{1, 2},

    For initialization of arrays, structures, and unions, see Sections 4.7.1, 4.8.4, and 4.8.5.
  • For a description of initializers with designations for arrays and structures, see Section 4.9.
  • Variant structures and unions are initialized just like normal structures and unions. See Section 4.8.4 and Section 4.8.5 for more information.

C has historically allowed initializers to be optionally surrounded by extra braces (to improve formatting clarity, for instance). These initializers are parsed differently depending on the type of parser used. Compaq C uses the parsing technique specified by the ANSI standard, known as the top-down parse. Programs depending on a bottom-up parse of partially braced initializers can yield unexpected results. The compiler generates a warning message when it encounters unnecessary braces in common C compatibility mode or when the error-checking compiler option is specified on the command line.

4.3 External Declarations

An object declaration outside of a function is called an external declaration. Contrast this with an internal declaration, which is a declaration made inside a function or block; the declaration is internal to that function or block, and is visible only to that function or block. The compiler recognizes an internally declared identifier from the point of the declaration to the end of the block.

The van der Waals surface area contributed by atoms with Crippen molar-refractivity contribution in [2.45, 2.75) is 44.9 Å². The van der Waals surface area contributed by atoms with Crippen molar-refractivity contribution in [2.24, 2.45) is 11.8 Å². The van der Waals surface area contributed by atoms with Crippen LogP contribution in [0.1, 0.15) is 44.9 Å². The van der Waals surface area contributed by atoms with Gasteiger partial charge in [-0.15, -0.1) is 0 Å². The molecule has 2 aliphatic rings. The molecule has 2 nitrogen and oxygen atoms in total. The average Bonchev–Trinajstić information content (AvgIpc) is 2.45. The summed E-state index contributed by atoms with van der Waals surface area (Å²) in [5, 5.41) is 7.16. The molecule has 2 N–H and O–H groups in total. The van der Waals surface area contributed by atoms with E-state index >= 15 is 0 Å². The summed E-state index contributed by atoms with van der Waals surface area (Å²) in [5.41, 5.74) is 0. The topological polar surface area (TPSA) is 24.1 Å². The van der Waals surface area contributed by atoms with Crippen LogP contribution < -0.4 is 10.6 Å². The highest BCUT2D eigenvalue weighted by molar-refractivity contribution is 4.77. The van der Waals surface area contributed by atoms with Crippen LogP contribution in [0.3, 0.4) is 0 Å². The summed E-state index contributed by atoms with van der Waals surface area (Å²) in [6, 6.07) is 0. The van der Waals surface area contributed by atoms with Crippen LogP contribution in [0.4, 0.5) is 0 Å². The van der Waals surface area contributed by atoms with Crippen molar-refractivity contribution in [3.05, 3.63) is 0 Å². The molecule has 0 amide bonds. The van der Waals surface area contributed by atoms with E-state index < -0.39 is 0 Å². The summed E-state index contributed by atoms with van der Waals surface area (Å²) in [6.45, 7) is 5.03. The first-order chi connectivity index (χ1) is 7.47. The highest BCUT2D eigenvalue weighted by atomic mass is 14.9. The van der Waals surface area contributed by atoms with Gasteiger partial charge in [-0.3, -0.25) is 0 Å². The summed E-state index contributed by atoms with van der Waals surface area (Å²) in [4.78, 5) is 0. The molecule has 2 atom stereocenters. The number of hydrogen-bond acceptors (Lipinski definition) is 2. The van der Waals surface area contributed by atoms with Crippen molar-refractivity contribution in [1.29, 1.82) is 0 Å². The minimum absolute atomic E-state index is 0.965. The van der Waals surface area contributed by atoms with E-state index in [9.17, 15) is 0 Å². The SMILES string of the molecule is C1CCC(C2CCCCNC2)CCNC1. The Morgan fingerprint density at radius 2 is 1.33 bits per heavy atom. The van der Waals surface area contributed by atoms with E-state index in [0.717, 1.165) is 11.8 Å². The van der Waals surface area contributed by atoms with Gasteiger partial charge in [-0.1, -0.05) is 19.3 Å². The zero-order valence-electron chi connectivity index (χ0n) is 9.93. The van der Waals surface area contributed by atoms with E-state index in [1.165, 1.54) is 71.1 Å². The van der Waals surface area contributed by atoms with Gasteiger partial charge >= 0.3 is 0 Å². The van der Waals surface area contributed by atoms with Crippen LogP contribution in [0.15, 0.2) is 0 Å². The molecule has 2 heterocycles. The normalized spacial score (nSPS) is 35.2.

If an object's declaration has file scope and an initializer, the declaration is also an external definition for the object. A C program consists of a sequence of external definitions of objects and functions.

Any definition reserves storage for the entity being declared. For example:

float fvalue = 15.0;                /* external definition  */
main ()
  int ivalue = 15;                  /* internal definition  */

External data declarations and external function definitions take the same form as any data or function declaration (see Chapter 5 for standard function declaration syntax), and must follow these rules:

  • The storage class of an object externally declared can be left unspecified, or it can be declared as extern or static (see Section 2.10). If it is unspecified, the default is the extern storage class, and linkage for the declared object is external. The type specifier may also be omitted, in which case the default type is int . Note that the storage-class-specifier, type-qualifier, and type-specifier cannot all be omitted from a declaration.
  • If an object with external linkage is declared or used in an expression, there must be only one external definition for the identifier somewhere in the program. If the same object is declared more than once externally, the declarations must agree in type and linkage. (See Section 2.8.)
  • If one or more of the declarations incompletely specify the object's type, and there exists one declaration of the object with completed type, all the declarations are taken to be in agreement with the completed type.